CDC: Pfizer, Moderna Boosters up to 90% Effective against Omicron
Must Read: Pfizer Says New Covid Pill Stand Up Against Omicron Variant
As new variants of Covid emerged, vaccine developers planned to update their original vaccines, but the arrival of the fast-spreading Omicron strain in the last two months has accelerated that process.
According to the CDC, boosters should be given to Americans if at least five months have passed after finishing their Pfizer or Moderna series. However, millions of Americans who are eligible have not received these boosters.”
Health officials said the research was the first large-scale investigation of vaccine protection against Omicron in the United States.
Must Read: Health Department to Give Pfizer Vaccine to Children Aged 5 to 11
In the papers, researchers echo previous research – including studies in Germany, South Africa, and the United Kingdom – indicating that the current Coronavirus vaccine is less effective against Omicron than earlier versions, and also that booster doses boost virus-fighting antibodies to increase the chances of avoiding symptomatic infection.
From August to this month, a study looked at hospitalizations and visits to emergency rooms and urgent care centers in 10 states.
The study found vaccine effectiveness was greatest after three doses of the Pfizer or Moderna vaccines in preventing COVID-19-associated emergency department and urgent care visits.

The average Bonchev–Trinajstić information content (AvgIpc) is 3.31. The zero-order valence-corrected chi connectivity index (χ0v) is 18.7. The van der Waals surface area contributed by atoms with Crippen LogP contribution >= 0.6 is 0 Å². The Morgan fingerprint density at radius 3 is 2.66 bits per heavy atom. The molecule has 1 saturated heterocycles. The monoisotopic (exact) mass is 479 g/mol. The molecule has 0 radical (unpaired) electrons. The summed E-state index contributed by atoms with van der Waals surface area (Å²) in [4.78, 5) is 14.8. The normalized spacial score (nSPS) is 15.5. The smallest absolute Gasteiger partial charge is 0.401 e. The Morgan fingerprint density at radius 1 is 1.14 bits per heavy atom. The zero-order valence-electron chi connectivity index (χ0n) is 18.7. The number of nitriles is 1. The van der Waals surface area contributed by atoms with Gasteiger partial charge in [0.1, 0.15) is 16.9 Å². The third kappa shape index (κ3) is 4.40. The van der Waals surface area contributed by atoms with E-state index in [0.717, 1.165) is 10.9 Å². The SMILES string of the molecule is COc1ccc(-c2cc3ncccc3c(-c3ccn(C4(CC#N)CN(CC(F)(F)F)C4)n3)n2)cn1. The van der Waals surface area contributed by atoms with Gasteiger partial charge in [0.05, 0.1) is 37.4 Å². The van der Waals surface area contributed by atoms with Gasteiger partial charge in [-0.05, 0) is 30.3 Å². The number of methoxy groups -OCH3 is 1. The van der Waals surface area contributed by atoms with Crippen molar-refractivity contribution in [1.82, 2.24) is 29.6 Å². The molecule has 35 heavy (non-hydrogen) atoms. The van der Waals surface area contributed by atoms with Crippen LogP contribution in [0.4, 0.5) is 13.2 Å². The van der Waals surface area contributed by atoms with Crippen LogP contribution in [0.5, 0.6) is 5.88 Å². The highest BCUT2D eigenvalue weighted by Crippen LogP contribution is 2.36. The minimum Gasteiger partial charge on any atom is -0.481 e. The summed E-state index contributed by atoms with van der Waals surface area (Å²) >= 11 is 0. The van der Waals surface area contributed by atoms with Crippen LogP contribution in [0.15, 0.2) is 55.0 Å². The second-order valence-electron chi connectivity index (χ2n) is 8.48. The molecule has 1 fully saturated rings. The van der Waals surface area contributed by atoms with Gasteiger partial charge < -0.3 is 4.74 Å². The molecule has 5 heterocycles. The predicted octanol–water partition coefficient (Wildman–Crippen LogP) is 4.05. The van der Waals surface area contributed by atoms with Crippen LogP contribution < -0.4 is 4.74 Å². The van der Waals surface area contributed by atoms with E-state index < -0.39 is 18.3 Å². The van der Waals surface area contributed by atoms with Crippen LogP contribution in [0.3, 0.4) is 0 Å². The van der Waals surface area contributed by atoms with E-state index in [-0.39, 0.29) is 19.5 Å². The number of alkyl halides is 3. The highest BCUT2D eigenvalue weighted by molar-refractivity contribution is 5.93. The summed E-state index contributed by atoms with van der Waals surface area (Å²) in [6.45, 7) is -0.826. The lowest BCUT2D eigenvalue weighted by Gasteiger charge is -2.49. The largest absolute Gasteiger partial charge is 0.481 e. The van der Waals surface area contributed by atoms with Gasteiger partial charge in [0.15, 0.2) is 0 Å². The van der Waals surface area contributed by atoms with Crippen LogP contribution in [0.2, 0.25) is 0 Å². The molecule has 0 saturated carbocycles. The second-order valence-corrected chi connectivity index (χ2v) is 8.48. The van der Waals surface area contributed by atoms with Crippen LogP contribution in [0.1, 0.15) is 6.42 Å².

During the Delta wave, protection dropped from 94 percent to 82 percent.
The third study, also led by CDC scientists, appeared in the Journal of the American Medical Association.
A total of 4,600 testing sites across the country conducted COVID-19 tests from December 10 to January 1.
Compared with unvaccinated individuals, three shots of the Pfizer and Moderna vaccines were about 67 percent effective against Omicron-related symptoms.
Researchers found that two doses did not provide significant protection against Omicron when measured several months after the original series.
“If you are eligible for a booster and you haven’t gotten it, you are not up to date and you need to get your booster,” CDC Director Dr. Rochelle Walensky said during a White House briefing on Friday.
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